For a more permanent repair—or if the damage is more extensive—dental veneers may be another option. Veneers are wafer-thin shells that cover the entire front surface of one or more teeth. Strong, durable and natural-looking, they can be used to repair moderate chips, cracks or irregularities. They can also help you get a “red-carpet” smile: brilliant white teeth with perfectly even spacing. That’s why veneers are so popular among Hollywood celebs—even those who haven’t chipped their teeth!
Fortunately, even if the tooth is extensively damaged, it’s usually possible to restore it with a crown (cap), a bridge—or a dental implant, today’s gold standard for whole-tooth replacement. But in many cases, a less complex type of restoration will do the trick.
Which tooth restoration method did J-Lo choose? She didn’t say—but luckily for her adoring fans, after the microphone mishap she went right back up on stage and finished the show.
If you have a chipped tooth but you need to make the show go on, please contact us or schedule an appointment for a consultation. You can also learn more by reading the Dear Doctor magazine articles “Artistic Repair of Chipped Teeth With Composite Resin” and “Porcelain Veneers.”
One of the many restorative dentistry approaches that Great Meadows Dental Group provides is root canal therapy, a treatment that is used to counteract tooth decay and infection. Comfortable, pain-alleviating, and tooth-sparing, a root canal takes just two visits with your Bedford dentist. Is it right for you?
What is a root canal?
Within each tooth, there is an interior chamber that holds connective tissue, nerves, and small blood vessels to support and nourish the entire structure—these chambers are referred to as root canals. The soft tissue within the canals play an important role in tooth development, but they become non-essential in your adult years.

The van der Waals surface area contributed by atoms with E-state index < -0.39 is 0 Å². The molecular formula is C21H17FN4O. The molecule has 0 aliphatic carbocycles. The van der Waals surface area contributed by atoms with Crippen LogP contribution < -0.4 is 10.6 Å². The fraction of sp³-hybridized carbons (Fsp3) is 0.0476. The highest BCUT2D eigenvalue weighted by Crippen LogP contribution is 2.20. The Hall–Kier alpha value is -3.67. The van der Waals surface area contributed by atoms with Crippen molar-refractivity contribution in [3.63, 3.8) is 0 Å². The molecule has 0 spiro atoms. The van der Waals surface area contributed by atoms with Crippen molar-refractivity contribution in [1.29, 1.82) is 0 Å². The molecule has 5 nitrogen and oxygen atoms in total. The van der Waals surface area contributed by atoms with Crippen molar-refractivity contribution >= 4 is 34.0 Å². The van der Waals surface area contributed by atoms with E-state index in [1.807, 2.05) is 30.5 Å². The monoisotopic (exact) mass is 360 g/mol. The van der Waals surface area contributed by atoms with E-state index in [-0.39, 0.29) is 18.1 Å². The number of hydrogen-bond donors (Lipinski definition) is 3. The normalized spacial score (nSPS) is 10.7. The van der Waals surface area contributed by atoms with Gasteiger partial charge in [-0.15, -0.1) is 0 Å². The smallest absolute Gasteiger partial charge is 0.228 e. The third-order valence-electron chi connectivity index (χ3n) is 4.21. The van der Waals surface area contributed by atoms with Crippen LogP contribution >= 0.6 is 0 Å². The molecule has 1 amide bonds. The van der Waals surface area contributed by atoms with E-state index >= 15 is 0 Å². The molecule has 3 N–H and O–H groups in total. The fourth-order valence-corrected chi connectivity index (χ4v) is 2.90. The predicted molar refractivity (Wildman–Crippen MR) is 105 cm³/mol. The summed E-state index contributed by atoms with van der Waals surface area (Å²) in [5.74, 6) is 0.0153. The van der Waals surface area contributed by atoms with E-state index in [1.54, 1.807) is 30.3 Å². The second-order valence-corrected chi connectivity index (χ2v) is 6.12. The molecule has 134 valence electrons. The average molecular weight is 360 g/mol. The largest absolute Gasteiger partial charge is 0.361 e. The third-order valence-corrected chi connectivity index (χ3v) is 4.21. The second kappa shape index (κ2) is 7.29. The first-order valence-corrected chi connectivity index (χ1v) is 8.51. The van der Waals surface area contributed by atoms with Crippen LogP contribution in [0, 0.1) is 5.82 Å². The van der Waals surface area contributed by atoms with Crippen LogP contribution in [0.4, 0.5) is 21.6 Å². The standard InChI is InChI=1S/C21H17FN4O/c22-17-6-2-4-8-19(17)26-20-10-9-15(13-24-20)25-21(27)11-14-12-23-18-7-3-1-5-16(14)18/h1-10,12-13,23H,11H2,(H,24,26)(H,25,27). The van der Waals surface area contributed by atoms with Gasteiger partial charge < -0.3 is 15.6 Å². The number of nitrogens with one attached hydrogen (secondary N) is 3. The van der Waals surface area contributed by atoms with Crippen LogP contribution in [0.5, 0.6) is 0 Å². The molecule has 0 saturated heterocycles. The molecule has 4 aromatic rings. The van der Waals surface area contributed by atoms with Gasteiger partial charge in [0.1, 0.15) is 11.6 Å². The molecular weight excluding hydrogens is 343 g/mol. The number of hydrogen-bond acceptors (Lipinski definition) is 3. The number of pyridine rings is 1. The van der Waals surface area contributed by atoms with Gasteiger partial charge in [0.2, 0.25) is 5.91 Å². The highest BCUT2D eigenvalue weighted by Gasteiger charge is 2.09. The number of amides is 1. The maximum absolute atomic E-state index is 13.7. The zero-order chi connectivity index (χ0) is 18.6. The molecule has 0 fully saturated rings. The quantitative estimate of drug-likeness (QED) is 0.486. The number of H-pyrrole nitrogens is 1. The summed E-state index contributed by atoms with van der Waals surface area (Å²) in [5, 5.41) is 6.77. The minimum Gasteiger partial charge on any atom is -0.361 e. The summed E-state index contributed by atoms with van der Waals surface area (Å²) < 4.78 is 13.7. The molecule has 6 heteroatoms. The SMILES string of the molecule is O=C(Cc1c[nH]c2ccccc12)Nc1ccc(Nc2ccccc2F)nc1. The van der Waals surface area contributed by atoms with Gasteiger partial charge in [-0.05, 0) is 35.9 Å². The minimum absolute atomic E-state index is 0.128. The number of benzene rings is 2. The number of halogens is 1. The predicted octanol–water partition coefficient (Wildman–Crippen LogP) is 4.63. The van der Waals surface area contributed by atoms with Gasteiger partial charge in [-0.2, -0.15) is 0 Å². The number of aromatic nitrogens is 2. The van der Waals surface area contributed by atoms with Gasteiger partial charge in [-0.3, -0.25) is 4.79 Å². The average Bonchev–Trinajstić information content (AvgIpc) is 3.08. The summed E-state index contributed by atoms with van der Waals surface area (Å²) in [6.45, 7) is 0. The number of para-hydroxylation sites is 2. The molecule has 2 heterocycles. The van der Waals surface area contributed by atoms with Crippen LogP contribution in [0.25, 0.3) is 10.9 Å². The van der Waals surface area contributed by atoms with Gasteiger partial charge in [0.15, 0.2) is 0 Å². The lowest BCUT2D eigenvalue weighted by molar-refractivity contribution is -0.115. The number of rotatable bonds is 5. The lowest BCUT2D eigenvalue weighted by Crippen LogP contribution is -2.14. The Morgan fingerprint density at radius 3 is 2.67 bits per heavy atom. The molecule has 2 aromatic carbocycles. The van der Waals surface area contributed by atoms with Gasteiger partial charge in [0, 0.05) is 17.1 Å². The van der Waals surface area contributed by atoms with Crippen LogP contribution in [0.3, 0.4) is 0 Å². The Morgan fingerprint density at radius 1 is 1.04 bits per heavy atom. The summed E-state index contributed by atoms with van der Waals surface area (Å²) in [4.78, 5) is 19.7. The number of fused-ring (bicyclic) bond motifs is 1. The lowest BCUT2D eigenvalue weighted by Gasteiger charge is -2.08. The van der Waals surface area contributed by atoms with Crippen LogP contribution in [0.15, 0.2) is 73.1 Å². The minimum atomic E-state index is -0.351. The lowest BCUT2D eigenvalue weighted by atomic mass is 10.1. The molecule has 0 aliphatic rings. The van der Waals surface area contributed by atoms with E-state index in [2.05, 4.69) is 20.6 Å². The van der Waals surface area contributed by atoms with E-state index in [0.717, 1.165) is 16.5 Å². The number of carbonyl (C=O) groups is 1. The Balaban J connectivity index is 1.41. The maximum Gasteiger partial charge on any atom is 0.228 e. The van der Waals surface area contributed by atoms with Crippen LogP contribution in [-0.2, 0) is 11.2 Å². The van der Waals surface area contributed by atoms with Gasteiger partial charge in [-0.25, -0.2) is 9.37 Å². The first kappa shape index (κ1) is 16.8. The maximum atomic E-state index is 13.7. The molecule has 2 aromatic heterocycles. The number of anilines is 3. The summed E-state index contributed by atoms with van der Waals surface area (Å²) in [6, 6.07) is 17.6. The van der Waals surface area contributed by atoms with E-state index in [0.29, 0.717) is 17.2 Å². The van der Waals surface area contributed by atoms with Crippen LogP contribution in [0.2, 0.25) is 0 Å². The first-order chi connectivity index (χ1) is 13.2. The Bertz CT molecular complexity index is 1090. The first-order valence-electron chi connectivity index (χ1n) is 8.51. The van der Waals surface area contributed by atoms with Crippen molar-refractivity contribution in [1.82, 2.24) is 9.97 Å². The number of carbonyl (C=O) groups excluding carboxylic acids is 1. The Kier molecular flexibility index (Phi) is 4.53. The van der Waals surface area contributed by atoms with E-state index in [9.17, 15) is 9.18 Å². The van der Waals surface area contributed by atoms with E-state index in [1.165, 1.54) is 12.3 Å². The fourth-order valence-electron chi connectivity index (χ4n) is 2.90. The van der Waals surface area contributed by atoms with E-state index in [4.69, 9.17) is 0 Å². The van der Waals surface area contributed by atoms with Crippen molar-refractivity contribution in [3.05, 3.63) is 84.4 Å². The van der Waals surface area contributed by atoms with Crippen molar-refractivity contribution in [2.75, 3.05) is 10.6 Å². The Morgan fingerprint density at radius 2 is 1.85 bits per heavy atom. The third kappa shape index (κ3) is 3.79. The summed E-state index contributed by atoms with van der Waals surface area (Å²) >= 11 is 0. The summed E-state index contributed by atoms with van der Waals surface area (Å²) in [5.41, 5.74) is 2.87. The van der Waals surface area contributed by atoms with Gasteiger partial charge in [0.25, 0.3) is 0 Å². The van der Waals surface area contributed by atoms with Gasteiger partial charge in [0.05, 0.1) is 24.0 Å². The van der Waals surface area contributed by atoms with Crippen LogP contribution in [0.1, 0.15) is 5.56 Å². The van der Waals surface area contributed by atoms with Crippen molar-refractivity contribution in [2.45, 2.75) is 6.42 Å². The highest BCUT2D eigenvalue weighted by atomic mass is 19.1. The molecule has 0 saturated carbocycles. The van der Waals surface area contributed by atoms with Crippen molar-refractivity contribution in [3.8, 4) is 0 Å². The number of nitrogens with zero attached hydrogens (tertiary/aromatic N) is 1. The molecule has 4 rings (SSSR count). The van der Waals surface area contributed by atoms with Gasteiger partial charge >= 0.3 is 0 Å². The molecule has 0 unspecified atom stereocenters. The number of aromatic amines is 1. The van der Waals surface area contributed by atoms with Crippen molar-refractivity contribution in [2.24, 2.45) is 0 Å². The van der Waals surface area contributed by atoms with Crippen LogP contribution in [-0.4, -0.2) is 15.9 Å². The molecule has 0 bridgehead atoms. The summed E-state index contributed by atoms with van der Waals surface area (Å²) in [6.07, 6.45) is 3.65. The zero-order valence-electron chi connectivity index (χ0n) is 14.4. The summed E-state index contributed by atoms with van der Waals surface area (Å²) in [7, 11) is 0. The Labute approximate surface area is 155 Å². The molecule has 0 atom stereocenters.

If the interior pulp becomes damaged, inflamed, or infected, your Bedford dentist may remove it, disinfect the tooth, and then seal and crown it for years of further use; this process is what the term "root canal treatment" refers to. The American Association of Endodontists maintains that most teeth restored with root canal therapy last a lifetime, sparing patients needless pain, tooth loss, and expensive replacement procedures.
Despite what people say about root canal treatment, the process is straightforward and comfortable, generally requiring only local anesthetic. After the tooth has healed, Dr. Kharin removes the temporary filling, and bonds on a permanent porcelain crown.
The renewed tooth matches its neighbors in color and shape and is strong enough for normal oral functions. Daily brushing and flossing, along with six-month cleanings and check-ups at Great Meadows Dental Group, keep it healthy.
Signs you may need a root canal
Only your dentist can tell you what restoration is best for your tooth. Common signs which tell your dentist that root canal therapy is appropriate include:
- Pain when biting or chewing
- Sensitivity to heat, cold, or sugar
- Throbbing toothache pain
- Jaw and/or gum swelling
- Drainage from the area around the tooth
- Bad breath
- Enamel discoloration, chips, or cracks
- Deep decay
- A missing crown or fillings